Get Unstuck On Your Decluttering Journey!

It was several years ago, and I was miserable. Struggling with depression and anxiety compounded (or caused?) but hormone issues since my daughter was born, I couldn’t seem to keep up with my house AND my active toddler and preschooler. Something had to change because this momma had HAD IT! I thought, “I’ll just get organized! That’ll help!” Not being able to afford a professional organizer, I determined to learn about becoming my own.

Y’all, I bought the containers. I stuffed them into my overfull craft room. I put baskets all over my house. And know what? I was STILL overwhelmed. Because one thing I learned early on– but not soon enough– is that you can’t organize clutter and keep it organized. Can you relate? Are you wondering like I was how to begin this seemingly monumental task of changing your life around from overwhelmed and cluttered to be more simple and enjoyable?

You’re in luck! I can help expedite the process for you, whether you’re a newbie or an experienced clutter buster with just a few remaining barriers holding you back. Today I want to share with you 5 steps to remove the floodgate of physical, emotional, and mental clutter in my life and allow me to gain momentum and regain my energy and creativity.

If you happen to prefer watching this content on Youtube, I’ll post the video for you as well below, or just read on to discover these powerful decluttering steps.

While some people just want to jump into things, like my container buying self, taking the time to work through these 5 steps will actually get you farther, faster. I would in fact say they are essential for true success at ridding yourself of the extraneous things stealing your energy and joy. This is what enabled me to get off the floor where I’d been staring at the mess around me and actually get moving. Trust me on this–I’m a changed woman and now nothing can get in my way of pursuing the life I value.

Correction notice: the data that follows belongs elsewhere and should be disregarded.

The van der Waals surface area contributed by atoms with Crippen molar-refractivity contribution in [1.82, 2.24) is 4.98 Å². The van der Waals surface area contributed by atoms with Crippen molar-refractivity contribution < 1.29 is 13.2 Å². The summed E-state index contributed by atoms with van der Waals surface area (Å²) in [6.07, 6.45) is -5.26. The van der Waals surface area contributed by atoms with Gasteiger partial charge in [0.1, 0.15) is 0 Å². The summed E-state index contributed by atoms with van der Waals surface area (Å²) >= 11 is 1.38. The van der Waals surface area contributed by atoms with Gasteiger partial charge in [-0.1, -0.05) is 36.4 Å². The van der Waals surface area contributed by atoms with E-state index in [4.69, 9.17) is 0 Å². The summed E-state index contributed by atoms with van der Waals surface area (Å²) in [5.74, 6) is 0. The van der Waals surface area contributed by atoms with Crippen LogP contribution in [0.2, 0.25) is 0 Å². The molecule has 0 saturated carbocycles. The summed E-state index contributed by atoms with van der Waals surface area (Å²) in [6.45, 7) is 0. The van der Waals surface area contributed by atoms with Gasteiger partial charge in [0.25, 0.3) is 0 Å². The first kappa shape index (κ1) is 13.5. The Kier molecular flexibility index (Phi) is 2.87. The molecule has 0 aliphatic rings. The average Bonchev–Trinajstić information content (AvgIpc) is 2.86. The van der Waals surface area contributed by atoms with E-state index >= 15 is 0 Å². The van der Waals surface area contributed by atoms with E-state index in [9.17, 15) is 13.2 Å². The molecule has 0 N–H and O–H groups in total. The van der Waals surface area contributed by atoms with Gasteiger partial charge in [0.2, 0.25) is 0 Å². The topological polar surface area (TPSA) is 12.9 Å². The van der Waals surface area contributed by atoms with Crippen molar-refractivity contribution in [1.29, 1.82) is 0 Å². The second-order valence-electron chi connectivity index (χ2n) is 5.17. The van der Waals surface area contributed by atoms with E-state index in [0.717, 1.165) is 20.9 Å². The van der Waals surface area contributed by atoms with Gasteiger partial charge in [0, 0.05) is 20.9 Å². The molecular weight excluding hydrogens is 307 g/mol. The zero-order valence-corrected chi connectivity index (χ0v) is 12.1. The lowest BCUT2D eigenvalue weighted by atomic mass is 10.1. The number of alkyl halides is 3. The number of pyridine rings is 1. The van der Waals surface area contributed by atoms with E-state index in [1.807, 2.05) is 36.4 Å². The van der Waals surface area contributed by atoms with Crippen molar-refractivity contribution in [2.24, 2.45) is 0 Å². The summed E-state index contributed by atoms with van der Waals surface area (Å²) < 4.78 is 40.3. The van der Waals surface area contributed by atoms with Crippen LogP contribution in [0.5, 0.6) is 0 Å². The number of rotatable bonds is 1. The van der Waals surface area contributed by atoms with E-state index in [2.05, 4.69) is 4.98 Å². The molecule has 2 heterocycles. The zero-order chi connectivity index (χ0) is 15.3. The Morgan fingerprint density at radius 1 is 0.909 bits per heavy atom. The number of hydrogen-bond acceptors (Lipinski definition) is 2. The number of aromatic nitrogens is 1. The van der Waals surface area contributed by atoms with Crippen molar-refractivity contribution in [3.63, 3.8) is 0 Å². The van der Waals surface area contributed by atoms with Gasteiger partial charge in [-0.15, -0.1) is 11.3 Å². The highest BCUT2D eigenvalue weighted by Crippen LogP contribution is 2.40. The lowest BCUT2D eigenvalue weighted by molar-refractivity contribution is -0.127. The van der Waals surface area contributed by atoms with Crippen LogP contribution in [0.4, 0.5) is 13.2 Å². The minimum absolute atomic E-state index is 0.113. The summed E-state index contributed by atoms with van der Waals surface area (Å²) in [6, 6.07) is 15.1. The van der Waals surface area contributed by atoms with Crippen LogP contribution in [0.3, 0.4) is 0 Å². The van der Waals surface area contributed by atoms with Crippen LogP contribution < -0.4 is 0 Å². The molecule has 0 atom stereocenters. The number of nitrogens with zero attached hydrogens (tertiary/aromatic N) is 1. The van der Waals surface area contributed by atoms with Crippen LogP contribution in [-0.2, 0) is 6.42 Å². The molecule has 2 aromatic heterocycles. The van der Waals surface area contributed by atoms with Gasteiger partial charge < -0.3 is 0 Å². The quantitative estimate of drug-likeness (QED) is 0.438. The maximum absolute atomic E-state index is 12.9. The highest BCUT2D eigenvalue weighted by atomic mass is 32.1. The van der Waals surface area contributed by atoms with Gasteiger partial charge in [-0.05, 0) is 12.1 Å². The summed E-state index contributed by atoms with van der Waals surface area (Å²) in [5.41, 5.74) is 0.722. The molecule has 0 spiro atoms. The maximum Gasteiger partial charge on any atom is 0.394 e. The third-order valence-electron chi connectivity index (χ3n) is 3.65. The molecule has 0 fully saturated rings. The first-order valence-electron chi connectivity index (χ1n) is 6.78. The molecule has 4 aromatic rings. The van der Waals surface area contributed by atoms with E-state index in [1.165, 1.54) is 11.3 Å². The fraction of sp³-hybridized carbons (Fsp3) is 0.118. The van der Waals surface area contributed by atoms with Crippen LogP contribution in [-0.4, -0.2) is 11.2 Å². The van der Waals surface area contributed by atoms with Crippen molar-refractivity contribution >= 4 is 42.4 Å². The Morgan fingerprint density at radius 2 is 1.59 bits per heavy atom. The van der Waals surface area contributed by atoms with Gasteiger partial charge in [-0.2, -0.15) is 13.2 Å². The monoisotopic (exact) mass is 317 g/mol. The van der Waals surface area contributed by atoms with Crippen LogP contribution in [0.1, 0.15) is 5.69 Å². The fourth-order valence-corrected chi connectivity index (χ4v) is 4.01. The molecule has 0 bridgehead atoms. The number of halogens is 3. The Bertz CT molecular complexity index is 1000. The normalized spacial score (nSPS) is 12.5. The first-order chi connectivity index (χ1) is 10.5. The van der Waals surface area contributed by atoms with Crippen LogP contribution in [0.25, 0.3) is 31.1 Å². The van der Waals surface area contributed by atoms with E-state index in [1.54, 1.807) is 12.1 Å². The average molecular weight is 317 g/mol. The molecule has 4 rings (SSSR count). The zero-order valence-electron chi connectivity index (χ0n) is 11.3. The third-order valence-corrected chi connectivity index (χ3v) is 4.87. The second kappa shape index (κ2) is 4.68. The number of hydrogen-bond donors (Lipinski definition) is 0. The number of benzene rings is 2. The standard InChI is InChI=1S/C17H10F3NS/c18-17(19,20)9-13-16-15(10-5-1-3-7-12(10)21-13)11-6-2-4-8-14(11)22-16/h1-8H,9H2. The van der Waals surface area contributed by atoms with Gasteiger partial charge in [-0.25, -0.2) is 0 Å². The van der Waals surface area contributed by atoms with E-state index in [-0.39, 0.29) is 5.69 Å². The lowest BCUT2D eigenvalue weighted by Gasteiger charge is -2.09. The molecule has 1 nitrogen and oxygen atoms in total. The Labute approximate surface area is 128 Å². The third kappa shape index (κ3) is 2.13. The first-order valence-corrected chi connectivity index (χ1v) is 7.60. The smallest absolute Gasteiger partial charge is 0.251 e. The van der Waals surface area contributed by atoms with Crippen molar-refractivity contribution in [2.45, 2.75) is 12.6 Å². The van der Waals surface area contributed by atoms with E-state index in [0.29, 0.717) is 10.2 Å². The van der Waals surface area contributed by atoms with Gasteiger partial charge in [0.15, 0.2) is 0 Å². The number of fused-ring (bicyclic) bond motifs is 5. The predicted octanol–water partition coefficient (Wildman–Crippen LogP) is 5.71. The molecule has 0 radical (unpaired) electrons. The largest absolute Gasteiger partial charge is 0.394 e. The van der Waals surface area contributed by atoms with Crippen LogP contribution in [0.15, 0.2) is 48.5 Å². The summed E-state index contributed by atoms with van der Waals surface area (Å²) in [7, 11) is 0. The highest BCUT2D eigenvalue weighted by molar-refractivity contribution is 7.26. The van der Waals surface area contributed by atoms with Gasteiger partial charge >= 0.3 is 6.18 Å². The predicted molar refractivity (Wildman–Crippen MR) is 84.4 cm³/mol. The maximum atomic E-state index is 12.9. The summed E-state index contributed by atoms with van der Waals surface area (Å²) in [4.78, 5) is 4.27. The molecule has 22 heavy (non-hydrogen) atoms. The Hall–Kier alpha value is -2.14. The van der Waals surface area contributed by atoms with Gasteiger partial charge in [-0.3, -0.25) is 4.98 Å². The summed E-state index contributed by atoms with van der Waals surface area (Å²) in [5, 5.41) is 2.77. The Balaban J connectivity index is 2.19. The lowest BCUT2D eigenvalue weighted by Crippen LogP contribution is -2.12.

1. Clarify what you want in life and in your home. Write it down. This is your “why” like everybody’s been talking about in the motivation world. It will help you keep moving when things feel tough; you have a goal and a light at the end of the tunnel once you’ve clarified this for yourself.

    I wrote for myself: I don’t want to feel overwhelmed but rather calm and peaceful. I want to have time for creativity rather than guilt for not cleaning, etc. I want more freedom to say yes when it matters, like having people over, because I have more energy that’s not being spent on managing my stuff.
  2. Define your Past Self, your Phantasy Self, and your Present Self.

    a. Past Self: This one will definitely help you if you tend to be sentimental like me, and get you unstuck emotionally. Pick one or two of your most poignant life seasons and describe yourself then. What were you like 10 years ago? Before college? In college? Before kids? As a new parent?

    Example: In high-school, I was pretty spontaneous, easy-going, and creative while having a serious studious side. As a new wife and mom, I was overtired and overwhelmed not knowing how to manage my home and be a confident parent yet.

    b. Phantasy Self: No, I’m not talking about bedroom stuff here–this blog is rated G, people. I’m talking about the you that you have either thought you would or should be or might be one day…but it’s just not happening now.